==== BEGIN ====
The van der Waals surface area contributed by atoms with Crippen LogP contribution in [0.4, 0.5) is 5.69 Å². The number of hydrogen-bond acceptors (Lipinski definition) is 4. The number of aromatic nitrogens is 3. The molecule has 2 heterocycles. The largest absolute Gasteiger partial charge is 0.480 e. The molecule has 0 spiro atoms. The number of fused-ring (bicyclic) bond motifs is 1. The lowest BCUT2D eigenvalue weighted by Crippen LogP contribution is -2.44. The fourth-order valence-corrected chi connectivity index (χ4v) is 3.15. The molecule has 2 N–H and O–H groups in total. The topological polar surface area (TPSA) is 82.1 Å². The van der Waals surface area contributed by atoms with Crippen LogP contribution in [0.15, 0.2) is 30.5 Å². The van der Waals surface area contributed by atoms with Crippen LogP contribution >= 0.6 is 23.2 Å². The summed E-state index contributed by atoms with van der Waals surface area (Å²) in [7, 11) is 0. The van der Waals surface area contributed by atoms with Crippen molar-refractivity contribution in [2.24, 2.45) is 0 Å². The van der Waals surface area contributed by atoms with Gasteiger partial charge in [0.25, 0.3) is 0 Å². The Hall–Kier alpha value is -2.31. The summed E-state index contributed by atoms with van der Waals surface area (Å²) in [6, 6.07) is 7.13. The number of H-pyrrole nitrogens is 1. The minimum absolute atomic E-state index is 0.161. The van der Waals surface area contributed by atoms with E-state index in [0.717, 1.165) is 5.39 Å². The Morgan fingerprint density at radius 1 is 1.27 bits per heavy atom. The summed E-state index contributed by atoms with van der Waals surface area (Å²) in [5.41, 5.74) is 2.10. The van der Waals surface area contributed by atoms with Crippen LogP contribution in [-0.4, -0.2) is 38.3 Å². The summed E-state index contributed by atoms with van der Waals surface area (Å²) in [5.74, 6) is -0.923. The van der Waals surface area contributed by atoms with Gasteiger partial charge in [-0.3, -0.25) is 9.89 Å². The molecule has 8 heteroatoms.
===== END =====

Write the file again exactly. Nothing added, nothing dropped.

The van der Waals surface area contributed by atoms with Crippen LogP contribution in [0.4, 0.5) is 5.69 Å². The number of hydrogen-bond acceptors (Lipinski definition) is 4. The number of aromatic nitrogens is 3. The molecule has 2 heterocycles. The largest absolute Gasteiger partial charge is 0.480 e. The molecule has 0 spiro atoms. The number of fused-ring (bicyclic) bond motifs is 1. The lowest BCUT2D eigenvalue weighted by Crippen LogP contribution is -2.44. The fourth-order valence-corrected chi connectivity index (χ4v) is 3.15. The molecule has 2 N–H and O–H groups in total. The topological polar surface area (TPSA) is 82.1 Å². The van der Waals surface area contributed by atoms with Crippen LogP contribution in [0.15, 0.2) is 30.5 Å². The van der Waals surface area contributed by atoms with Crippen LogP contribution >= 0.6 is 23.2 Å². The summed E-state index contributed by atoms with van der Waals surface area (Å²) in [7, 11) is 0. The van der Waals surface area contributed by atoms with Crippen molar-refractivity contribution in [2.24, 2.45) is 0 Å². The van der Waals surface area contributed by atoms with Gasteiger partial charge in [0.25, 0.3) is 0 Å². The Hall–Kier alpha value is -2.31. The summed E-state index contributed by atoms with van der Waals surface area (Å²) in [6, 6.07) is 7.13. The number of H-pyrrole nitrogens is 1. The minimum absolute atomic E-state index is 0.161. The van der Waals surface area contributed by atoms with E-state index in [0.717, 1.165) is 5.39 Å². The Morgan fingerprint density at radius 1 is 1.27 bits per heavy atom. The summed E-state index contributed by atoms with van der Waals surface area (Å²) in [5.41, 5.74) is 2.10. The van der Waals surface area contributed by atoms with Crippen LogP contribution in [-0.4, -0.2) is 38.3 Å². The summed E-state index contributed by atoms with van der Waals surface area (Å²) in [5.74, 6) is -0.923. The van der Waals surface area contributed by atoms with Gasteiger partial charge in [-0.3, -0.25) is 9.89 Å². The molecule has 8 heteroatoms.